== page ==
DACA Form I-9 Extended Work Authorization
On January 4, U.S. Citizenship and Immigration Services (USCIS) shared details around completing Form I-9 for employees with extended work authorization under Deferred Action for Childhood Arrivals (DACA).
According to the USCIS news release:
“When completing Form I-9, employees may choose to present their unexpired Form I-766, Employment Authorization Document (EAD) with Category code of C33 that was issued on or after July 28, 2020, along with an I-797 Extension Notice issued by USCIS that shows a one-year extension of their deferred action and work authorization under Deferred Action for Childhood Arrivals (DACA). In Section 1, employees may enter the end validity date from the notice in the “Authorized to Work Until” field.
If your employee presents this document combination, you must enter the end validity date from their notice in the Expiration Date field in Section 2. Enter DACA Ext. in the Additional Information field.
You may reverify a current employee before reverification is required if they present this document combination to you. Enter the end validity date from their notice as the Expiration Date in Section 3. Enter DACA Ext. in the Additional Information field in Section 2.”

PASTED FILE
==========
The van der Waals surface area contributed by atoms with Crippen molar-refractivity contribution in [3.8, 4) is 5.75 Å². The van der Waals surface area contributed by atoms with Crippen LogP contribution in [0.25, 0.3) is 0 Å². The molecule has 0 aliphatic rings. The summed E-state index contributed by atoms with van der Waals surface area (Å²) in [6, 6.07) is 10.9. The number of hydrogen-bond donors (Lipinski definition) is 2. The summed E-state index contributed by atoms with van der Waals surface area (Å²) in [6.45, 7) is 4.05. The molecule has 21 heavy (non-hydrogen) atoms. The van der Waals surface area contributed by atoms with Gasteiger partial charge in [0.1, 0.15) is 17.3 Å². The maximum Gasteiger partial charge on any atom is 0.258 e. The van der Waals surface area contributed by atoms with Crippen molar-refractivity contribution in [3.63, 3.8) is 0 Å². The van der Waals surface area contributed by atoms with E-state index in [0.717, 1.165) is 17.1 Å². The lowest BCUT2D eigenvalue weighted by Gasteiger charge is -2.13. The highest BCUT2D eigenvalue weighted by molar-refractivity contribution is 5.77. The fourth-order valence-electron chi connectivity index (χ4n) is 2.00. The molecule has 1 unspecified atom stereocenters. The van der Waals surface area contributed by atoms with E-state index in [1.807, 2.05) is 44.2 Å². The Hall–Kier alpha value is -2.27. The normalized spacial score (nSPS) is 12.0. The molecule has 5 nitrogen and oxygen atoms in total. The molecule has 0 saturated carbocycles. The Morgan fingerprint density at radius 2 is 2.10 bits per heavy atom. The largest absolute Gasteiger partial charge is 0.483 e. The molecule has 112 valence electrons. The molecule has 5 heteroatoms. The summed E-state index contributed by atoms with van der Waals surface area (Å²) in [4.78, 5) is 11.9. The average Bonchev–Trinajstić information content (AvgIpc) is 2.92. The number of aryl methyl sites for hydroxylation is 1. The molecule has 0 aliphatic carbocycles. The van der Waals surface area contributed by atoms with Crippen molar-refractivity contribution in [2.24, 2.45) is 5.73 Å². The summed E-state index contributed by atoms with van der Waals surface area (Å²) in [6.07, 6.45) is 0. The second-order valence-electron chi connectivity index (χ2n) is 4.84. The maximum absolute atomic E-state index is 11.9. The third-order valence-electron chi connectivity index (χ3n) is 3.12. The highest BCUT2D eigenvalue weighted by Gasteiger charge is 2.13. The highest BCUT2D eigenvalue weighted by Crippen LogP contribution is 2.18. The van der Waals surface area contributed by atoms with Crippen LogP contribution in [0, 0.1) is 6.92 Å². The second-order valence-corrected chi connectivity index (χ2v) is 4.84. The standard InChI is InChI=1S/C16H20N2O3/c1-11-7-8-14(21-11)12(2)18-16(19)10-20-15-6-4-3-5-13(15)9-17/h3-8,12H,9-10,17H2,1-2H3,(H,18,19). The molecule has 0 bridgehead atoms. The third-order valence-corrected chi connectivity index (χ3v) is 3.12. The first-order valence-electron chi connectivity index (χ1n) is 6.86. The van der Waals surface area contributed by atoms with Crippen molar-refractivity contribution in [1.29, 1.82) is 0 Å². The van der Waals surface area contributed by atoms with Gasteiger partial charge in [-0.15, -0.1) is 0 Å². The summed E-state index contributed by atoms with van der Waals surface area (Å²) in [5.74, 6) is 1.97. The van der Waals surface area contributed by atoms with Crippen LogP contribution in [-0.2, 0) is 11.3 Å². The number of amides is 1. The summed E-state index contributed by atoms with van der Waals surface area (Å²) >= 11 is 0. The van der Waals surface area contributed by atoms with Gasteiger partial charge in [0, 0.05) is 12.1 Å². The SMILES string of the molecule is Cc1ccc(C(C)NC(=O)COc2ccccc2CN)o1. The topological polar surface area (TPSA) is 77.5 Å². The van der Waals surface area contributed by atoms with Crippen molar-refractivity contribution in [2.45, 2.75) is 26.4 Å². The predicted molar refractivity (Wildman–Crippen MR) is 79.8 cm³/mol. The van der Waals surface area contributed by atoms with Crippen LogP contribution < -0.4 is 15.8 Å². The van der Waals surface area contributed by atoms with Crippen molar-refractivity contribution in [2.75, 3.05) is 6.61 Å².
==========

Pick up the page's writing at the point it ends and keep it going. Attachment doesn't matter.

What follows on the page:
Form I-9 Reverification Challenges:
Employers know that Form I-9 responsibilities extend well beyond onboarding. One area is making sure an employee’s work authorization stays current. This can present some challenges including:
- Understanding which documents need to be reverified and when
- Keeping current on which employees’ documents are about to expire
- Sending reminders to employees that they will need to provide updated documents for their work authorization
I-9 Reverification: How to Help Stay Compliant
Our team covers the ins and outs of Form I-9 reverification in an episode of The Workforce Wise Podcast, I-9 Reverification: How to Help Stay Compliant. We know reverification is a critical piece of any I-9 compliance program. In this episode, we explain the basics, offer some best practices and discuss how technology can help ease the burden of compliance.
The information provided herein is intended as general guidance and is not intended to convey specific legal advice.